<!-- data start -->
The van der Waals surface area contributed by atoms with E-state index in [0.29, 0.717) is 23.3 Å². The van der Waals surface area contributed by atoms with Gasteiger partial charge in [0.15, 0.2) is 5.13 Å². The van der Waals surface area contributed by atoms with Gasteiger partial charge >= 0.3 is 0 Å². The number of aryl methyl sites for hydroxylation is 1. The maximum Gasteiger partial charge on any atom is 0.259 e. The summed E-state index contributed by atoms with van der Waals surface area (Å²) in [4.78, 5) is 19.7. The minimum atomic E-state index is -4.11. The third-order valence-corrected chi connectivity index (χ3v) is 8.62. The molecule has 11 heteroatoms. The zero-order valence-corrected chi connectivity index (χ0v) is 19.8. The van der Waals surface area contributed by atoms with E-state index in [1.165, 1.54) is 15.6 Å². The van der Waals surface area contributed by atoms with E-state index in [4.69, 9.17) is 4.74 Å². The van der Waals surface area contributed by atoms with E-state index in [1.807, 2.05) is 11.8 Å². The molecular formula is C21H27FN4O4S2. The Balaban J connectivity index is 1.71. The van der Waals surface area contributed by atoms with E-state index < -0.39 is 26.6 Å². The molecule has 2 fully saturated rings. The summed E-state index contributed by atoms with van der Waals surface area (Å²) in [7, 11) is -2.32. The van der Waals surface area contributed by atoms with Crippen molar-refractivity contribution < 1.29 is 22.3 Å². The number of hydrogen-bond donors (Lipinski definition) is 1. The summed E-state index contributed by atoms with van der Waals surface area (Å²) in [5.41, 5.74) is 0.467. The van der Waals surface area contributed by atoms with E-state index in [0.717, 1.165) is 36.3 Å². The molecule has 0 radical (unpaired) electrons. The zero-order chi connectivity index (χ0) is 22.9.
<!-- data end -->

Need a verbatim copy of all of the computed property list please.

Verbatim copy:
The van der Waals surface area contributed by atoms with E-state index in [0.29, 0.717) is 23.3 Å². The van der Waals surface area contributed by atoms with Gasteiger partial charge in [0.15, 0.2) is 5.13 Å². The van der Waals surface area contributed by atoms with Gasteiger partial charge >= 0.3 is 0 Å². The number of aryl methyl sites for hydroxylation is 1. The maximum Gasteiger partial charge on any atom is 0.259 e. The summed E-state index contributed by atoms with van der Waals surface area (Å²) in [4.78, 5) is 19.7. The minimum atomic E-state index is -4.11. The third-order valence-corrected chi connectivity index (χ3v) is 8.62. The molecule has 11 heteroatoms. The zero-order valence-corrected chi connectivity index (χ0v) is 19.8. The van der Waals surface area contributed by atoms with E-state index in [1.165, 1.54) is 15.6 Å². The van der Waals surface area contributed by atoms with E-state index in [4.69, 9.17) is 4.74 Å². The van der Waals surface area contributed by atoms with E-state index in [1.807, 2.05) is 11.8 Å². The molecular formula is C21H27FN4O4S2. The Balaban J connectivity index is 1.71. The van der Waals surface area contributed by atoms with E-state index < -0.39 is 26.6 Å². The molecule has 2 fully saturated rings. The summed E-state index contributed by atoms with van der Waals surface area (Å²) in [7, 11) is -2.32. The van der Waals surface area contributed by atoms with Crippen molar-refractivity contribution < 1.29 is 22.3 Å². The number of hydrogen-bond donors (Lipinski definition) is 1. The summed E-state index contributed by atoms with van der Waals surface area (Å²) in [5.41, 5.74) is 0.467. The van der Waals surface area contributed by atoms with E-state index in [0.717, 1.165) is 36.3 Å². The molecule has 0 radical (unpaired) electrons. The zero-order chi connectivity index (χ0) is 22.9.